Two items were sent to me last week pertaining to the church. One is a dead-serious observation about preaching, while the other is a quit-witted antidote about a dead church. Both have a certain “hit you in the solar plexus” truth to them.
John MacArthur writes,
When a man steps into the pulpit more interested in telling us about his week so that he can “relate” to his people – he is not preaching the Word. When a man seeks to be funny behind the sacred desk rather than faithful with the text – he is not preaching the Word. When a man claims to have a “word from the Lord” a part from the divine revelation of Scripture – he is deceived and is not preaching the Word. When a man designs his sermons to attract a target audience, appeal to the culture, and has as its primary goal a thirst to be relevent – he is not preaching the Word. When a man strives to change the world through politics, representing America as the new Israel, seeking to bring a societal morality through legislation, and honors the flag equally with the cross – he is not preaching the Word. When a man fails to tremble at God’s Word privately before ever preaching it publicly – he is not preaching the Word. And when a man treats the pages of holy writ with a cavalier, seeker-friendly, watered down, cream of wheat irrevernce – he is not preaching the Word.
Better for that man to become a game show host, than represent himself as a “servant of Christ and a steward of the mysteries God.”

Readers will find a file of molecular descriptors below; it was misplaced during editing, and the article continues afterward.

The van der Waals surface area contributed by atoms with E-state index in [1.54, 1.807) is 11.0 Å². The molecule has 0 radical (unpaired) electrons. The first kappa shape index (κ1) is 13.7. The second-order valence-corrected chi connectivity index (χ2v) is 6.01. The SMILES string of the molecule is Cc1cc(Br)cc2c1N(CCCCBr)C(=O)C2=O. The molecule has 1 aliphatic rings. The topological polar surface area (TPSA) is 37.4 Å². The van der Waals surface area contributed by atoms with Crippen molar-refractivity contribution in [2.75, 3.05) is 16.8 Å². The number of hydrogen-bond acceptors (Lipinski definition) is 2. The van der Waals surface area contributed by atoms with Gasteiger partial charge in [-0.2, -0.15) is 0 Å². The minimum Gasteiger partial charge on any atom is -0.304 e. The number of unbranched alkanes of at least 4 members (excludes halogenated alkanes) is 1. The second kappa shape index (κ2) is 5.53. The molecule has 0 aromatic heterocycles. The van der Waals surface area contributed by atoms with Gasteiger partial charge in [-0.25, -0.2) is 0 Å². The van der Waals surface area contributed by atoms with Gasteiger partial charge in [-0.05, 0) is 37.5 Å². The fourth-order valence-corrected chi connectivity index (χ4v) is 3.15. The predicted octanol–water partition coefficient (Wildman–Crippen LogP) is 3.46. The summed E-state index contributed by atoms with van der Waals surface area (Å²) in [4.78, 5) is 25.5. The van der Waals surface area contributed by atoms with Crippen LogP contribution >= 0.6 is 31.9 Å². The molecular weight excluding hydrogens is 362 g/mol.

Someone else quipped,
A new Pastor in a small town spent the first four days making personal visits to each of the members, inviting them to come to his first services.
The following Sabbath the church was all but empty.
Accordingly, the Pastor placed a notice in the local newspapers, stating that, because the church was dead, it was everyone’s duty to give it a decent Christian burial.
The funeral would be held the following Sabbath afternoon, the notice said.
Morbidly curious, a large crowd turned out for the “funeral.” In front of the pulpit, they saw a closed coffin, smothered in flowers. After the Pastor delivered the eulogy, he opened the coffin and invited his congregation to come forward and pay their final respects to their dead church.
Filled with curiosity as to what would represent the corpse of a “dead church” all the people eagerly lined up to look in the coffin.
Each “mourner” peeped into the coffin then quickly turned away with a guilty, sheepish look. In the coffin, tilted at the correct angle, was a large mirror.